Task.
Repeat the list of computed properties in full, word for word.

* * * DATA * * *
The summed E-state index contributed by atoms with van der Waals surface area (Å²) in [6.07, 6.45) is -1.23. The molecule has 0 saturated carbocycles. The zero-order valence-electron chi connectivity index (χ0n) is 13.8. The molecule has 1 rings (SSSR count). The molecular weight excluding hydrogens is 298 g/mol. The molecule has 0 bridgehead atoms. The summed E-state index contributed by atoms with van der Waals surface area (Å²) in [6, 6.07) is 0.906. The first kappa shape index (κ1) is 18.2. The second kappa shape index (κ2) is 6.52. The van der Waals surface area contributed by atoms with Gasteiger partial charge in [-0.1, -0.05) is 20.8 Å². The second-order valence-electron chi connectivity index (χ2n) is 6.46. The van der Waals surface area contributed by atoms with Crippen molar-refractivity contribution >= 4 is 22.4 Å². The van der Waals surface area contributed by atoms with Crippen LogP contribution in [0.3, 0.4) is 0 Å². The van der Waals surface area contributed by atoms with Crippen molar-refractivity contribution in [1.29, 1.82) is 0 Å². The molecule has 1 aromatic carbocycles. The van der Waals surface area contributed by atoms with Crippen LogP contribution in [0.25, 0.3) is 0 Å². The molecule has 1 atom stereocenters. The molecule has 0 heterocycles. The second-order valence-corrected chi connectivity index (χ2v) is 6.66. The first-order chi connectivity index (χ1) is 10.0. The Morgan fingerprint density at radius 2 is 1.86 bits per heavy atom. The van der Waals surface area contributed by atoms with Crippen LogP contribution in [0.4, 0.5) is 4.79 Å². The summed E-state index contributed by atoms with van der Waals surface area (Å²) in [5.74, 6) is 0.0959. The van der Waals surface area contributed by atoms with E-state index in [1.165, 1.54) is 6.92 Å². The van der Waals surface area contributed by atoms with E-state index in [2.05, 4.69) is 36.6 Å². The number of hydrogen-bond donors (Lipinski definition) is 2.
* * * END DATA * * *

The summed E-state index contributed by atoms with van der Waals surface area (Å²) in [6.07, 6.45) is -1.23. The molecule has 0 saturated carbocycles. The zero-order valence-electron chi connectivity index (χ0n) is 13.8. The molecule has 1 rings (SSSR count). The molecular weight excluding hydrogens is 298 g/mol. The molecule has 0 bridgehead atoms. The summed E-state index contributed by atoms with van der Waals surface area (Å²) in [6, 6.07) is 0.906. The first kappa shape index (κ1) is 18.2. The second kappa shape index (κ2) is 6.52. The van der Waals surface area contributed by atoms with Gasteiger partial charge in [-0.1, -0.05) is 20.8 Å². The second-order valence-electron chi connectivity index (χ2n) is 6.46. The van der Waals surface area contributed by atoms with Crippen molar-refractivity contribution >= 4 is 22.4 Å². The van der Waals surface area contributed by atoms with Crippen LogP contribution in [0.3, 0.4) is 0 Å². The van der Waals surface area contributed by atoms with Crippen molar-refractivity contribution in [1.29, 1.82) is 0 Å². The molecule has 1 aromatic carbocycles. The van der Waals surface area contributed by atoms with Crippen LogP contribution in [0.25, 0.3) is 0 Å². The molecule has 1 atom stereocenters. The molecule has 0 heterocycles. The second-order valence-corrected chi connectivity index (χ2v) is 6.66. The first-order chi connectivity index (χ1) is 10.0. The Morgan fingerprint density at radius 2 is 1.86 bits per heavy atom. The van der Waals surface area contributed by atoms with Crippen LogP contribution in [0.4, 0.5) is 4.79 Å². The summed E-state index contributed by atoms with van der Waals surface area (Å²) in [5.74, 6) is 0.0959. The van der Waals surface area contributed by atoms with E-state index in [1.165, 1.54) is 6.92 Å². The van der Waals surface area contributed by atoms with E-state index in [2.05, 4.69) is 36.6 Å². The number of hydrogen-bond donors (Lipinski definition) is 2.